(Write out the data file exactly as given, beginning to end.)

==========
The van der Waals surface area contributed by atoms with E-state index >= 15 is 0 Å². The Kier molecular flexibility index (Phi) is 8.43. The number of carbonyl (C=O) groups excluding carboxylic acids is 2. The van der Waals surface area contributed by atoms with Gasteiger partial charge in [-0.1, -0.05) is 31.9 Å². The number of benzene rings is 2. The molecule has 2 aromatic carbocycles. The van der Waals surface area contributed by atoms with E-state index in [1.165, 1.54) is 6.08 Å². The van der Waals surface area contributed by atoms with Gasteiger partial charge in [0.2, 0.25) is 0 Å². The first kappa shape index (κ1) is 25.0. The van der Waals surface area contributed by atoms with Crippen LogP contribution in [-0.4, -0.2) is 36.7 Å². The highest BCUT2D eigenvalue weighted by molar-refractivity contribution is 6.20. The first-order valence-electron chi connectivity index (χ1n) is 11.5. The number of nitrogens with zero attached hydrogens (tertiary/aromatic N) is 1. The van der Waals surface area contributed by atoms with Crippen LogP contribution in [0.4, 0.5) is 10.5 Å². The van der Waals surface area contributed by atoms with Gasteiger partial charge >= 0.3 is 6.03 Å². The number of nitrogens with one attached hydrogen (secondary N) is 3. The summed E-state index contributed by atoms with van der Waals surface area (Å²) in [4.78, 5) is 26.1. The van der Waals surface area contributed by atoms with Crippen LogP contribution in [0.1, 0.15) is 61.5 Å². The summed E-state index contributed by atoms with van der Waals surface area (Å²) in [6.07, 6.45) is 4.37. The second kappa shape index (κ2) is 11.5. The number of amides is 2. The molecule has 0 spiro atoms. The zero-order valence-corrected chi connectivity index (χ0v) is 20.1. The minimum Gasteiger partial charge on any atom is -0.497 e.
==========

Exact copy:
The van der Waals surface area contributed by atoms with E-state index >= 15 is 0 Å². The Kier molecular flexibility index (Phi) is 8.43. The number of carbonyl (C=O) groups excluding carboxylic acids is 2. The van der Waals surface area contributed by atoms with Gasteiger partial charge in [-0.1, -0.05) is 31.9 Å². The number of benzene rings is 2. The molecule has 2 aromatic carbocycles. The van der Waals surface area contributed by atoms with E-state index in [1.165, 1.54) is 6.08 Å². The van der Waals surface area contributed by atoms with Gasteiger partial charge in [0.2, 0.25) is 0 Å². The first kappa shape index (κ1) is 25.0. The van der Waals surface area contributed by atoms with Crippen LogP contribution in [-0.4, -0.2) is 36.7 Å². The highest BCUT2D eigenvalue weighted by molar-refractivity contribution is 6.20. The first-order valence-electron chi connectivity index (χ1n) is 11.5. The number of nitrogens with zero attached hydrogens (tertiary/aromatic N) is 1. The van der Waals surface area contributed by atoms with Crippen LogP contribution in [0.4, 0.5) is 10.5 Å². The van der Waals surface area contributed by atoms with Gasteiger partial charge >= 0.3 is 6.03 Å². The number of nitrogens with one attached hydrogen (secondary N) is 3. The summed E-state index contributed by atoms with van der Waals surface area (Å²) in [4.78, 5) is 26.1. The van der Waals surface area contributed by atoms with Crippen LogP contribution in [0.1, 0.15) is 61.5 Å². The summed E-state index contributed by atoms with van der Waals surface area (Å²) in [6.07, 6.45) is 4.37. The second kappa shape index (κ2) is 11.5. The number of amides is 2. The molecule has 0 spiro atoms. The zero-order valence-corrected chi connectivity index (χ0v) is 20.1. The minimum Gasteiger partial charge on any atom is -0.497 e.